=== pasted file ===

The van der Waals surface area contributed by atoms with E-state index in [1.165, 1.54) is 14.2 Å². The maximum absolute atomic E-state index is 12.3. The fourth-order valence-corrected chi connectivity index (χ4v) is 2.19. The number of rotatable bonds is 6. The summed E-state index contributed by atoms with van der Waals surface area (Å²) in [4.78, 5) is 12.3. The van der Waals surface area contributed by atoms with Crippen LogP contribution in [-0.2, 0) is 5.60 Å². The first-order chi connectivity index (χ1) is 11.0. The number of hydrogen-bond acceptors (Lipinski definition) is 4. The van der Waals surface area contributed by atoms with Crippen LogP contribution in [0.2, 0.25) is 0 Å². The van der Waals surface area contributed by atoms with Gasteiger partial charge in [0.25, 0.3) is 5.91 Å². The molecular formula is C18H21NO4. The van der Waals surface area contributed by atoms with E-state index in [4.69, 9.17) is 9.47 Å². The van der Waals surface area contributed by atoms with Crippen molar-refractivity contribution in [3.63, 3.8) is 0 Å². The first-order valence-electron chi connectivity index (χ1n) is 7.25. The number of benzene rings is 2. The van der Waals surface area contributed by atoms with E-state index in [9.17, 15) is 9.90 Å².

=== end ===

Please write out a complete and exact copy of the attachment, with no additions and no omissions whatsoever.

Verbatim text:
The van der Waals surface area contributed by atoms with E-state index in [1.165, 1.54) is 14.2 Å². The maximum absolute atomic E-state index is 12.3. The fourth-order valence-corrected chi connectivity index (χ4v) is 2.19. The number of rotatable bonds is 6. The summed E-state index contributed by atoms with van der Waals surface area (Å²) in [4.78, 5) is 12.3. The van der Waals surface area contributed by atoms with Crippen LogP contribution in [-0.2, 0) is 5.60 Å². The first-order chi connectivity index (χ1) is 11.0. The number of hydrogen-bond acceptors (Lipinski definition) is 4. The van der Waals surface area contributed by atoms with Crippen LogP contribution in [0.2, 0.25) is 0 Å². The van der Waals surface area contributed by atoms with Gasteiger partial charge in [0.25, 0.3) is 5.91 Å². The molecular formula is C18H21NO4. The van der Waals surface area contributed by atoms with E-state index in [4.69, 9.17) is 9.47 Å². The van der Waals surface area contributed by atoms with Crippen molar-refractivity contribution in [3.63, 3.8) is 0 Å². The first-order valence-electron chi connectivity index (χ1n) is 7.25. The number of benzene rings is 2. The van der Waals surface area contributed by atoms with E-state index in [9.17, 15) is 9.90 Å².